Conversations on the Coast has a slightly different format to other literary festivals. with one author talk a week, spread out over a month rather than a cluster of events.

“I think that the fact that it is discreet events maybe adds to the turnout.”

“When it is the winter months coming in, having somewhere for people to gather and in a cosy environment for a cosy discussion certainly seemed to create a conducive atmosphere to talk about books,” he enthuses.

Chris Brookmyre on books – what’s he reading?

“I do read a lot of crime fiction,” he says, “a lot of it written by my friends because you do end up becoming friends with writers.

These days, Mick Herron, author of the Slough House series, and Neal Stephenson’s sci-fi and historical fiction are top of Brookmyre’s list, although, like many authors, he doesn’t feel that he has time to read as much as he would like.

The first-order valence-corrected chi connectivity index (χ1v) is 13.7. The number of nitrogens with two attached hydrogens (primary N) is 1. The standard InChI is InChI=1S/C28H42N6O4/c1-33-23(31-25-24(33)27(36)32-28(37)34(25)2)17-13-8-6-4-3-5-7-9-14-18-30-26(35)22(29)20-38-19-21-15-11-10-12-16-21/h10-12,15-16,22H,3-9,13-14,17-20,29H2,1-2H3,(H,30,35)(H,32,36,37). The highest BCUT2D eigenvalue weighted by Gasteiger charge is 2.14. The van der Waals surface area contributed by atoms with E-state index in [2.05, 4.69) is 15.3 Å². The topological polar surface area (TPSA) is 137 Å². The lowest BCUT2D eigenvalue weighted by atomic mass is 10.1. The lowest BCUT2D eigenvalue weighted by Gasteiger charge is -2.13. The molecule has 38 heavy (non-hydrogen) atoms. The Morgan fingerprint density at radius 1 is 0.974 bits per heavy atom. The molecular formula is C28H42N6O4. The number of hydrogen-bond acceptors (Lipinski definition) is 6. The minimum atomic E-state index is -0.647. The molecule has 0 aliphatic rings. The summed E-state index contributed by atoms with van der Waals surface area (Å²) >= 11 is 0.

When he thinks back to his teenage years, he says, “I was constantly reading. I would often be sat on a bean bag next to a radiator with a book in my hand.”

He read adult fiction and devoured Tolkien, Douglas Adams and Ian Fleming’s books – “young adult fiction hadn’t been invented yet,” he points out.

He is also very excited about his next book, The Cracked Mirror, which he describes as a very unusual novel where a Miss Marple type has to team up with a hard-boiled LA cop. “I think it might be my best so far!” he enthuses.

  • The Cliff House by Chris Brookmyre is available now £9.99, Hachette.
  • Catch Chris at The East Neuk Literary Festival: Conversations on the Coast on November 9. He will lead a discussion on Friends, Family and Other Mortal Threats at Earlsferry Town Hall at 7pm.